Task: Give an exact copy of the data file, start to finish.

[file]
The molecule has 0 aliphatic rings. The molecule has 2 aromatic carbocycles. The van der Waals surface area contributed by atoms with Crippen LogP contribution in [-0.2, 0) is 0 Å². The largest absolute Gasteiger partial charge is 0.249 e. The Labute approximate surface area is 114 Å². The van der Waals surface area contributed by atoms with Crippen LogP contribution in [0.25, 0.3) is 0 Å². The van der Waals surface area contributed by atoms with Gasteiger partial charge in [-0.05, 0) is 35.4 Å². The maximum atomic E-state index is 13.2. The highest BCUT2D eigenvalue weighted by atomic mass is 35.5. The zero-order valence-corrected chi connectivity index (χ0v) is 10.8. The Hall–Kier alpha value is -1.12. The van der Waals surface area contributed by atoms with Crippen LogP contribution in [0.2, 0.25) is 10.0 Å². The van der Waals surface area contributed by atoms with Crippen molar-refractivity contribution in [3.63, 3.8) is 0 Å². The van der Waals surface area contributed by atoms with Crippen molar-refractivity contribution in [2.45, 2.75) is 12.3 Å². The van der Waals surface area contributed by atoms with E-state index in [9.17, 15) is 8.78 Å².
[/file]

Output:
The molecule has 0 aliphatic rings. The molecule has 2 aromatic carbocycles. The van der Waals surface area contributed by atoms with Crippen LogP contribution in [-0.2, 0) is 0 Å². The largest absolute Gasteiger partial charge is 0.249 e. The Labute approximate surface area is 114 Å². The van der Waals surface area contributed by atoms with Crippen LogP contribution in [0.25, 0.3) is 0 Å². The van der Waals surface area contributed by atoms with Gasteiger partial charge in [-0.05, 0) is 35.4 Å². The maximum atomic E-state index is 13.2. The highest BCUT2D eigenvalue weighted by atomic mass is 35.5. The zero-order valence-corrected chi connectivity index (χ0v) is 10.8. The Hall–Kier alpha value is -1.12. The van der Waals surface area contributed by atoms with Crippen LogP contribution in [0.2, 0.25) is 10.0 Å². The van der Waals surface area contributed by atoms with Crippen molar-refractivity contribution in [3.63, 3.8) is 0 Å². The van der Waals surface area contributed by atoms with Crippen molar-refractivity contribution in [2.45, 2.75) is 12.3 Å². The van der Waals surface area contributed by atoms with E-state index in [9.17, 15) is 8.78 Å².